August 8, 2020 at 14:50 JST
Osaka Governor Hirofumi Yoshimura on Aug. 4 urges the public to gargle with mouthwash that contains povidone iodine. (The Asahi Shimbun)
Osaka Governor Hirofumi Yoshimura deserved to be taken to task over his ill-advised suggestion that gargling with mouthwash reduces the risk of novel coronavirus infection, as there is no solid scientific evidence to support this contention.
Yoshimura, in an Aug. 4 news conference, presented the results of a study on the effectiveness of mouthwash containing povidone iodine (PVPI), an antiseptic, for preventing COVID-19 infections. He claimed the outcome of the study indicated that gargling with such mouthwash decreases the test positive rate.
He called on residents of Osaka Prefecture, especially families with members showing potential COVID-19 symptoms such as fever, to use mouthwash.
Since Yoshimura has made a name for himself through his high-profile performance in dealing with the outbreak, his remarks triggered a massive rush to buy mouthwash products, not just in Osaka, but also in many other areas, depleting drug store shelves. Some gargle products were resold online at high prices.
The following day, Yoshimura soft-pedaled the idea, saying it is a “misunderstanding” to think mouthwash products prevent or cure COVID-19. Still, his indiscreet remarks were roundly criticized by experts. “There is not a scrap of evidence at the moment” to prove that the treatment is effective, the Japan Medical Association said.
During the study, residents of the prefecture who had tested positive for the virus but showed no or only mild symptoms were divided into two groups. One group was told to gargle with mouthwash four times a day, while the other group did nothing special.
When polymerase chain reaction (PCR) tests using saliva samples were performed on all the subjects four days later, the positive rate for the gargling group was significantly lower, according to the medical experts involved.
Yoshimura and the experts claim mouthwash could prevent infections via droplets or the development of severe symptoms due to saliva containing the virus that has entered the lungs. But the medical community remains unconvinced, with many questions raised about the scientific rigor of the study.
For one thing, only 41 test subjects were involved in the research. The doctor who led the study has acknowledged that dozens or even hundreds of subjects are far from sufficient for a scientifically rigorous study to evaluate the effectiveness of a treatment for preventing infections through droplets.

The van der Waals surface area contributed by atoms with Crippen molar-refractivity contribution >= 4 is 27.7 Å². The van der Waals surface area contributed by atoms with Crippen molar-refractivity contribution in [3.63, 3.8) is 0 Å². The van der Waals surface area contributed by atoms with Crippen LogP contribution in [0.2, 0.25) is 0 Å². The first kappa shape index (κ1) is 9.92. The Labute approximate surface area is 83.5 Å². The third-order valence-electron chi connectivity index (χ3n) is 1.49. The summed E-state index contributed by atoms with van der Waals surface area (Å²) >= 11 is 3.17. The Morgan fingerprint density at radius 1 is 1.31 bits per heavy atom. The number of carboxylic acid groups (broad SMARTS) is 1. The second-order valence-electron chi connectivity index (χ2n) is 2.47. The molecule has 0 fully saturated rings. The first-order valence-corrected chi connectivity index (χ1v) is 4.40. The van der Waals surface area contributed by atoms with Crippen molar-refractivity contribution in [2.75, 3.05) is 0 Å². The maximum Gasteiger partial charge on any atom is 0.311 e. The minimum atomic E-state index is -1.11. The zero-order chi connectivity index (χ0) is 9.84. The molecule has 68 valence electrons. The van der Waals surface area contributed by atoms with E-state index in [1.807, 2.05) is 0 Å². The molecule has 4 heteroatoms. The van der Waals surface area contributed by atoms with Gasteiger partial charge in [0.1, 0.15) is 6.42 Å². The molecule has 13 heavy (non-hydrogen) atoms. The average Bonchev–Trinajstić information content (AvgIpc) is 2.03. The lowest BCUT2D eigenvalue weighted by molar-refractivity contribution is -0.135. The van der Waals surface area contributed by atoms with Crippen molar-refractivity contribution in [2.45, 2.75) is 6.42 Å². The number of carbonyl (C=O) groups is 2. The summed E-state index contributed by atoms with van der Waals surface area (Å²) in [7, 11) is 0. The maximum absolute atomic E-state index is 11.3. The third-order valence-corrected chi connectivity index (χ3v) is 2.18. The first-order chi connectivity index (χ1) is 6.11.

The doctor said he will continue the study to assess the effectiveness of mouthwash as a means for preventing infections through this route and the development of serious conditions by using 2,000 or so subjects.
The way Yoshimura spoke about the study is also open to question. In his first news conference on this topic, he described the results of the study as “an unbelievable but true story.” He also said this treatment “could help us beat the coronavirus.”
His overzealous attitude, despite his repeated reference to the fact that it is still a “possibility,” was one of the factors that caused the “misunderstanding.”
Medical experts pointed out other flaws and problems with the mouthwash study. For example, no group involved which was told to gargle with ordinary water for comparison.
Critics also noted that mouthwash containing PVPI, although sold at drugstores, should be used with caution, especially by pregnant women and people with thyroid problems. Even if the virus in a patent’s saliva is reduced, that does not equate with an overall reduction within the body, they say. This treatment could lead to a false negative in testing.
Yoshimura stressed the importance of political leaders “making policy decisions and getting the message across to the public.”
But political leaders are, of course, also responsible for ensuring that the decisions and calls they make are appropriately timed and based on sound methods and accurate facts.
There are still many unknowns about the coronavirus, which makes it easy for false or inaccurate information to spread.
To avoid unnecessary confusion, it is vital to implement policy measures based solely on solid science. Yoshimura’s blunder should be a cautionary tale for all political leaders.
--The Asahi Shimbun, Aug. 8
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